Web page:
“But by no means do we believe that he was actually trying to reach for it,” he continued, adding, that they also don’t “think it was actually physically possible for him to retrieve the gun from the position he was in.”
Cell phone camera footage of the interaction and subsequent altercation, taken from across the street and circulated on social media, showed Reinhold telling the deputies to “stop touching me” and asking “what is your problem?” as he tried to walk away.
The nearly 90-second video also shows the deputies notifying Reinhold that he had been jaywalking, instructing him to sit down.
The altercation ensued when one deputy grabs Reinhold from the side, while the second deputy comes around and appears to tackle him, resulting in all three going to the ground. The two deputies are then seen pinning Reinhold on the ground.
The camera video continues to roll, showing the struggle further unfolding across the street while motorists passed between the videographer and the altercation. As a truck and SUV pass by, a gunshot goes off. Another one goes off seconds later while the videographer positions himself behind a vehicle.
“What this video shows and demonstrates to us,” Taylor said, “is a complete breakdown in training, a complete breakdown in discipline, a complete breakdown in their tactical rules.”
“Jaywalking should not get you killed in Orange County,” he said. “Being homeless should not get you killed in Orange County. Having or dealing with a mental illness should not get you killed in Orange County.”
Barnes, in the department’s prepared statement, extended OCSD’s condolences to Reinhold’s family and added that “every time law enforcement contact escalates to the use of deadly force, it is tragic for the family, the deputies and the community.”
“The Orange County Sheriff’s Department takes seriously our responsibility to provide professional and transparent law enforcement services to our community,” Barnes said. “As yours sheriff, I commit to being forthright and transparent as this investigation continues.”
According to OCSD, deputies had previously made contact with Reinhold prior to the day of the shooting. Carrie Braun, OCSD spokesperson, said authorities are still working to determine the exact number of times contact was made, adding that they all took place approximately within the span of a month prior to the incident.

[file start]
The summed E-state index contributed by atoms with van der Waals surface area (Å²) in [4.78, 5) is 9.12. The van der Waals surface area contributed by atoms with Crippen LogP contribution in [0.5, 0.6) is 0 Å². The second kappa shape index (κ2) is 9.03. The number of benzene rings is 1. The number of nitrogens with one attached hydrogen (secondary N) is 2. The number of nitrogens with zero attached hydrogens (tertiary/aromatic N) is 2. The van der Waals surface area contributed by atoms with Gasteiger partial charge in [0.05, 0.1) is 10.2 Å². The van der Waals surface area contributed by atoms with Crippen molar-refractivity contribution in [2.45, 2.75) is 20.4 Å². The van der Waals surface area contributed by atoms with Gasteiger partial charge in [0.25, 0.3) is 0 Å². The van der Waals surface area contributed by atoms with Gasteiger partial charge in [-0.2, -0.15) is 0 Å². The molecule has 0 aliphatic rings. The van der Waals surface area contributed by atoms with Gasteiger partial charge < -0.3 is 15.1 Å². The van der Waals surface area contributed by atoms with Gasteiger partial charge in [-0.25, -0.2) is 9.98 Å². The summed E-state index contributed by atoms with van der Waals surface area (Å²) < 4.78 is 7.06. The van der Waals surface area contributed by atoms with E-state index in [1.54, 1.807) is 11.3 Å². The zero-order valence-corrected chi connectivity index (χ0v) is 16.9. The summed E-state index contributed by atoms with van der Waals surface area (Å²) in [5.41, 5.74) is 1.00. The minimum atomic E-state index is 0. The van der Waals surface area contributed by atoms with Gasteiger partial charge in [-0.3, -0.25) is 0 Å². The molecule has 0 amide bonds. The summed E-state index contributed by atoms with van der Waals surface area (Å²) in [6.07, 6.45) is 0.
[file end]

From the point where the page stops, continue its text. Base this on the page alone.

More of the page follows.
Asked when was the last time Reinhold had interacted with a member of his family prior to the Sept. 23 shooting, Taylor said he had been staying with his mom for the month of August.
“There were periods of time between the last 18 months to two years where, because of mental illness and issues that he was having, he would have lived with either his wife and/or his mom, and he would leave for a time,” Taylor explained.
As part of their government claim, Taylor and Gehlawat are calling on OCSD to release to the family several pieces of key information related to the incident, including records of OCSD’s previous contact with Reinhold.
They’re also seeking the autopsy report and the names of the deputies involved so a request can be made into their personnel files to determine whether they had prior incidents of excessive force.
Furthermore, they’re seeking the footage of the incident, “not just the select portions that they paused and stilled and showed, but the entire footage that’s in their possession,” as well as the radio traffic leading up to the stop “so we can determine if there was ever a reason for them to be contacting Mr. Reinhold in the first place.”
Shawn Raymundo is the city editor for the San Clemente Times. He graduated from Arizona State University with a bachelor’s degree in Global Studies. Before joining Picket Fence Media, he worked as the government accountability reporter for the Pacific Daily News in the U.S. territory of Guam. Follow him on Twitter @ShawnzyTsunami and follow San Clemente Times @SCTimesNews.